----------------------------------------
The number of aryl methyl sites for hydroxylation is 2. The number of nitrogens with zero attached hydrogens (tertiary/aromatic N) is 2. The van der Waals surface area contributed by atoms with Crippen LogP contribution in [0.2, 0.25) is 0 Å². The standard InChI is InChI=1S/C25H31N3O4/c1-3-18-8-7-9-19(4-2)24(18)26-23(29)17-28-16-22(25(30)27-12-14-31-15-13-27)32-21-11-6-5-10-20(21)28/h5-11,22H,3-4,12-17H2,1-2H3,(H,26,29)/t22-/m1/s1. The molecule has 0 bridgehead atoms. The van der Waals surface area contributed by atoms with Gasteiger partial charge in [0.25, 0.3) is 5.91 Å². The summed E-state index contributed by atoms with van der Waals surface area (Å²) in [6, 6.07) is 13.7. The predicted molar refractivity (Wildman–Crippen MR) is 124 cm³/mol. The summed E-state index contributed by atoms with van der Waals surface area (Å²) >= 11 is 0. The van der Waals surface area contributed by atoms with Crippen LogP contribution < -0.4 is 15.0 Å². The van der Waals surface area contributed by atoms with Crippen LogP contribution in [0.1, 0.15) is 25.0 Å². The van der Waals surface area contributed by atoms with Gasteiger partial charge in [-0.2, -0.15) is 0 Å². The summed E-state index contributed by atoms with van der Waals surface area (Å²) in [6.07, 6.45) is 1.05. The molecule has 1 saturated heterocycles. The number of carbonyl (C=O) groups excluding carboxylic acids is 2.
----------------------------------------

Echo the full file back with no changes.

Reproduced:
The number of aryl methyl sites for hydroxylation is 2. The number of nitrogens with zero attached hydrogens (tertiary/aromatic N) is 2. The van der Waals surface area contributed by atoms with Crippen LogP contribution in [0.2, 0.25) is 0 Å². The standard InChI is InChI=1S/C25H31N3O4/c1-3-18-8-7-9-19(4-2)24(18)26-23(29)17-28-16-22(25(30)27-12-14-31-15-13-27)32-21-11-6-5-10-20(21)28/h5-11,22H,3-4,12-17H2,1-2H3,(H,26,29)/t22-/m1/s1. The molecule has 0 bridgehead atoms. The van der Waals surface area contributed by atoms with Gasteiger partial charge in [0.25, 0.3) is 5.91 Å². The summed E-state index contributed by atoms with van der Waals surface area (Å²) in [6, 6.07) is 13.7. The predicted molar refractivity (Wildman–Crippen MR) is 124 cm³/mol. The summed E-state index contributed by atoms with van der Waals surface area (Å²) >= 11 is 0. The van der Waals surface area contributed by atoms with Crippen LogP contribution < -0.4 is 15.0 Å². The van der Waals surface area contributed by atoms with Crippen LogP contribution in [0.1, 0.15) is 25.0 Å². The van der Waals surface area contributed by atoms with Gasteiger partial charge in [-0.2, -0.15) is 0 Å². The summed E-state index contributed by atoms with van der Waals surface area (Å²) in [6.07, 6.45) is 1.05. The molecule has 1 saturated heterocycles. The number of carbonyl (C=O) groups excluding carboxylic acids is 2.